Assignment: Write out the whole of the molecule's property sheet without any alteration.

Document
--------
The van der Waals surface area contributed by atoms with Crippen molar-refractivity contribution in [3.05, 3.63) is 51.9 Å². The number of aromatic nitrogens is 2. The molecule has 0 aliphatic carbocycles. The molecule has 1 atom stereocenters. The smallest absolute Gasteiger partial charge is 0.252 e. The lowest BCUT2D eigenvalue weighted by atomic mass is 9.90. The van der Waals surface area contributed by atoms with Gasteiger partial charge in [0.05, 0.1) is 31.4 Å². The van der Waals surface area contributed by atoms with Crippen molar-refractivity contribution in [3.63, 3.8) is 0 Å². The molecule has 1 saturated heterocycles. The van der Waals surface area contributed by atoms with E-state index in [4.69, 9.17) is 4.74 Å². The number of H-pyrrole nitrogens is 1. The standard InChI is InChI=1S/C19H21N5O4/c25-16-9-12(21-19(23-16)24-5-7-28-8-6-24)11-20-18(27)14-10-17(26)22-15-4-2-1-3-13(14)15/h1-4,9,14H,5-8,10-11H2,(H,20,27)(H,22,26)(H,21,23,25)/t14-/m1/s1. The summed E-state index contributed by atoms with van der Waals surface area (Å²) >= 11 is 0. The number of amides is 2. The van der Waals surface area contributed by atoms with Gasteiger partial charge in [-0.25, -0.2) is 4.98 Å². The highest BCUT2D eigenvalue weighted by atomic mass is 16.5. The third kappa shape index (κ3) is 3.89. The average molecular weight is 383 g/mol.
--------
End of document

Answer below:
The van der Waals surface area contributed by atoms with Crippen molar-refractivity contribution in [3.05, 3.63) is 51.9 Å². The number of aromatic nitrogens is 2. The molecule has 0 aliphatic carbocycles. The molecule has 1 atom stereocenters. The smallest absolute Gasteiger partial charge is 0.252 e. The lowest BCUT2D eigenvalue weighted by atomic mass is 9.90. The van der Waals surface area contributed by atoms with Gasteiger partial charge in [0.05, 0.1) is 31.4 Å². The van der Waals surface area contributed by atoms with Crippen molar-refractivity contribution in [3.63, 3.8) is 0 Å². The molecule has 1 saturated heterocycles. The van der Waals surface area contributed by atoms with E-state index in [4.69, 9.17) is 4.74 Å². The number of H-pyrrole nitrogens is 1. The standard InChI is InChI=1S/C19H21N5O4/c25-16-9-12(21-19(23-16)24-5-7-28-8-6-24)11-20-18(27)14-10-17(26)22-15-4-2-1-3-13(14)15/h1-4,9,14H,5-8,10-11H2,(H,20,27)(H,22,26)(H,21,23,25)/t14-/m1/s1. The summed E-state index contributed by atoms with van der Waals surface area (Å²) >= 11 is 0. The number of amides is 2. The van der Waals surface area contributed by atoms with Gasteiger partial charge in [-0.25, -0.2) is 4.98 Å². The highest BCUT2D eigenvalue weighted by atomic mass is 16.5. The third kappa shape index (κ3) is 3.89. The average molecular weight is 383 g/mol.